New Jersey town’s leadership accused of corruption, racist behavior

New Jersey town’s leadership accused of corruption, racist behavior

On Monday, both the mayor and the police department of a New Jersey township were accused of abuse of power in unrelated incidents in which the city’s top official was criminally charged and the state attorney general recommended ousting the police chief and a sergeant.

Sal Bonaccorso, 63, who has been the mayor of Clark since 2001 and came under fire a year ago when he was secretly recorded using racist language, is accused of falsifying records to benefit his landscaping company.

State officials say the state attorney general’s Office of Public Integrity and Accountability determined that Bonaccorso ran his underground tank-removal business, Bonaccorso & Son LLC, out of his township office and used municipal resources. He is accused of using township equipment, including computers and fax machines, and directing township workers “solely for the purpose of running his private business,” the AG’s office said in a statement.

“Any elected leader who abuses his power and position and misuses public property and public employees for his own benefit, at taxpayers’ expense, betrays the public’s trust,” state Attorney General Matthew J. Platkin said in a statement.

Bonaccorso has been charged with second-degree misconduct, third-degree tampering with public records or information, third-degree witness tampering, fourth-degree forgery and fourth-degree falsifying or tampering with records, Platkin said.

Bonaccorso could not be reached for comment Monday afternoon.

Clark, a town of 15,200 about 13 miles south of Newark, is about 90% white, and 2% of its residents are Black. The 4.3-square-mile community of well-manicured lawns and comfortable homes has a median income of about $114,000, according to the U.S. Census Bureau.

Sal Bonacorrso.
Sal Bonacorrso.via NBC New York

Platkin on Monday also detailed the results of a separate investigation involving Clark’s police department and alleged racist, sexist and antisemitic behavior in a withering 43-page report.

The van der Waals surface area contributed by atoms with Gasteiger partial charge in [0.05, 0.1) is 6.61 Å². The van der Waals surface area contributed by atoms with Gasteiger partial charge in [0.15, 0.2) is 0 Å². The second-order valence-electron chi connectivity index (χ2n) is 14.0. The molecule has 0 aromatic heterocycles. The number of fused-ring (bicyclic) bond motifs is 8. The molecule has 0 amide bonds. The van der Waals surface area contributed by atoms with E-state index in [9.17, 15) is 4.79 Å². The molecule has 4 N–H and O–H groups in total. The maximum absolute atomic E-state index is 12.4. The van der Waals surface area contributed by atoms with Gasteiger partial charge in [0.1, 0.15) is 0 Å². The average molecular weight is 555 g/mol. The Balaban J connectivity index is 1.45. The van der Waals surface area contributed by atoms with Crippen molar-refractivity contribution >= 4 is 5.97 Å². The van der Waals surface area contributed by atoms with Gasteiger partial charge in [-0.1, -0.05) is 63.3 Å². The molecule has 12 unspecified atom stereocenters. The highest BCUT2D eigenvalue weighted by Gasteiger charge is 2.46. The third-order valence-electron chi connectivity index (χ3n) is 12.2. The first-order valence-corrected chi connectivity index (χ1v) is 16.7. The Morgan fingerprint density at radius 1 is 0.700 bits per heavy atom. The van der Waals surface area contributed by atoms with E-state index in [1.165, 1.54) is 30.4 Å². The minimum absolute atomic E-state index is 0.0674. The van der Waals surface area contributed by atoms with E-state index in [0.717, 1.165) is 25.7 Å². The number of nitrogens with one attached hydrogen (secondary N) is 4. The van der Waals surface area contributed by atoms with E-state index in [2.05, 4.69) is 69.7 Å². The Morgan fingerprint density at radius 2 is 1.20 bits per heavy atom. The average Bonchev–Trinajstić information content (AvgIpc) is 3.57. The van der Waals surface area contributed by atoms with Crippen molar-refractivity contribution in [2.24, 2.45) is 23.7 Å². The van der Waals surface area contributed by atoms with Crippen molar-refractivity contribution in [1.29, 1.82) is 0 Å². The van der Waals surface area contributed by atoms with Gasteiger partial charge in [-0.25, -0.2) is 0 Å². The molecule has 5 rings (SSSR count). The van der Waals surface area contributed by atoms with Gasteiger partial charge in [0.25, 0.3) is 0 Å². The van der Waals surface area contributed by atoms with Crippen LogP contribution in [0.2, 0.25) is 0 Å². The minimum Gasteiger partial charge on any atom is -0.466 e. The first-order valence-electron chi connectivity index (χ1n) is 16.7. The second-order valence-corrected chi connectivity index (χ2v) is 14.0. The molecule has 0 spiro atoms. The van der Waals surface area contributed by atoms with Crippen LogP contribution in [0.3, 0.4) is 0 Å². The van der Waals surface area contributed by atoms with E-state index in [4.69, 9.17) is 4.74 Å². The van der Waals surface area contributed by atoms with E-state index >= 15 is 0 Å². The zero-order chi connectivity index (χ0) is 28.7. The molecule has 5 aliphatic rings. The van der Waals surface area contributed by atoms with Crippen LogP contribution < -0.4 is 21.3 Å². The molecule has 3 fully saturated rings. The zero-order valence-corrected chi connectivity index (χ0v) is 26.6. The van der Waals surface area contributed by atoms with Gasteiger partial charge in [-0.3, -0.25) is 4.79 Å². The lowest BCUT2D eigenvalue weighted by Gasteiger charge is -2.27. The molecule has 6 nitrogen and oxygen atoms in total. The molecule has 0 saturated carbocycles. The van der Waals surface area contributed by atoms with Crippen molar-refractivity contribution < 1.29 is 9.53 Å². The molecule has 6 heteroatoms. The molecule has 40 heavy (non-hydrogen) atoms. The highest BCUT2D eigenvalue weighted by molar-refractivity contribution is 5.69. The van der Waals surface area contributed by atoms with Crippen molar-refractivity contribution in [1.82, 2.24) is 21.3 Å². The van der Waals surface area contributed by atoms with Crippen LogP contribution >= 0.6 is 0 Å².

Bonaccorso, Police Chief Pedro Matos and Sgt. Joseph Teston, who leads the internal affairs unit, allegedly used problematic language in discussing hiring practices, the AG’s report said.

Platkin recommended Matos and Teston be fired.

Matos and Teston could not be reached for comment Monday afternoon.

Matos routinely failed to forward allegations of wrongdoing to the Union County prosecutor’s office and “violated the standard of conduct related to derogatory comments, and failed to conduct internal affairs investigations,” the AG’s office said in its statement.

The county prosecutor’s and the state attorney general’s offices took over Clark’s police department in July 2020 amid misconduct allegations. The attorney general promised a public report on the problems there, NBC New York reported.

Teston violated the standard of conduct for derogatory comments and failed to conduct internal affairs investigations, Platkin said.

He was also arrested last year outside a professional sports arena in New York, the AG’s office said. The charges were ultimately dropped, but Teston admitted to striking an unarmed person with a glass bottle and fleeing.

Platkin’s recommendations to terminate the officers are not binding, a statement said.

Last year, audio recordings capturing Bonaccorso using profanity and racist language surfaced, thrusting him and his small town into the national spotlight. Bonaccorso resisted calls to resign. He apologized in April 2022.

Bonaccorso acknowledged he is heard on secret audio recordings made by former Clark Police Lt. Antonio Manata. Bonaccorso uses the N-word and other derogatory terms on the recordings. He also admitted to saying female police officers were “disasters.”

Manata made the recordings in 2018 and 2019.

Antonio Planas

Antonio Planas is a breaking news reporter for NBC News Digital. 

Jonathan Dienst

Jonathan Dienst is chief justice contributor for NBC News and chief investigative reporter for WNBC-TV in New York.

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